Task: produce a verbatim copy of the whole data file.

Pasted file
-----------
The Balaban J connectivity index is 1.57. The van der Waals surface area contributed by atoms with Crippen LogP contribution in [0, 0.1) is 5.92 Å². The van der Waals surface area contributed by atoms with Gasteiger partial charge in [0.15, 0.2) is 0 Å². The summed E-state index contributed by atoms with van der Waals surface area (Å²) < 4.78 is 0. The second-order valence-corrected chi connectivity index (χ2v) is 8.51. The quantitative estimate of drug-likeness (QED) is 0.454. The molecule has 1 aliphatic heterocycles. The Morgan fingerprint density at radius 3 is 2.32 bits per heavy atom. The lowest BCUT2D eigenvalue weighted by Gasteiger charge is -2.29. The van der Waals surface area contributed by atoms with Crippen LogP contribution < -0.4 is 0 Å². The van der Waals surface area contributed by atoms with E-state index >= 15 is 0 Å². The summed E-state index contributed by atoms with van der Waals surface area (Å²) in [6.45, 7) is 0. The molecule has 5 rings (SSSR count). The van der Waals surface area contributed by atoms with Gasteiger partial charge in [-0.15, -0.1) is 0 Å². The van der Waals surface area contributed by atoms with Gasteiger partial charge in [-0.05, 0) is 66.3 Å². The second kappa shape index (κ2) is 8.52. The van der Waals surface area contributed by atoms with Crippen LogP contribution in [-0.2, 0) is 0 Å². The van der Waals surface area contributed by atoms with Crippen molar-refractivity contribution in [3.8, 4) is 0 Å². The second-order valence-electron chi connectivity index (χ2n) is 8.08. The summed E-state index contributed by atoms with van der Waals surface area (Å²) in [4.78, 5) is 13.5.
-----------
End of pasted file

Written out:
The Balaban J connectivity index is 1.57. The van der Waals surface area contributed by atoms with Crippen LogP contribution in [0, 0.1) is 5.92 Å². The van der Waals surface area contributed by atoms with Gasteiger partial charge in [0.15, 0.2) is 0 Å². The summed E-state index contributed by atoms with van der Waals surface area (Å²) < 4.78 is 0. The second-order valence-corrected chi connectivity index (χ2v) is 8.51. The quantitative estimate of drug-likeness (QED) is 0.454. The molecule has 1 aliphatic heterocycles. The Morgan fingerprint density at radius 3 is 2.32 bits per heavy atom. The lowest BCUT2D eigenvalue weighted by Gasteiger charge is -2.29. The van der Waals surface area contributed by atoms with Crippen LogP contribution < -0.4 is 0 Å². The van der Waals surface area contributed by atoms with E-state index >= 15 is 0 Å². The summed E-state index contributed by atoms with van der Waals surface area (Å²) in [6.45, 7) is 0. The molecule has 5 rings (SSSR count). The van der Waals surface area contributed by atoms with Gasteiger partial charge in [-0.15, -0.1) is 0 Å². The van der Waals surface area contributed by atoms with Gasteiger partial charge in [-0.05, 0) is 66.3 Å². The second kappa shape index (κ2) is 8.52. The van der Waals surface area contributed by atoms with Crippen LogP contribution in [-0.2, 0) is 0 Å². The van der Waals surface area contributed by atoms with Crippen molar-refractivity contribution in [3.8, 4) is 0 Å². The second-order valence-electron chi connectivity index (χ2n) is 8.08. The summed E-state index contributed by atoms with van der Waals surface area (Å²) in [4.78, 5) is 13.5.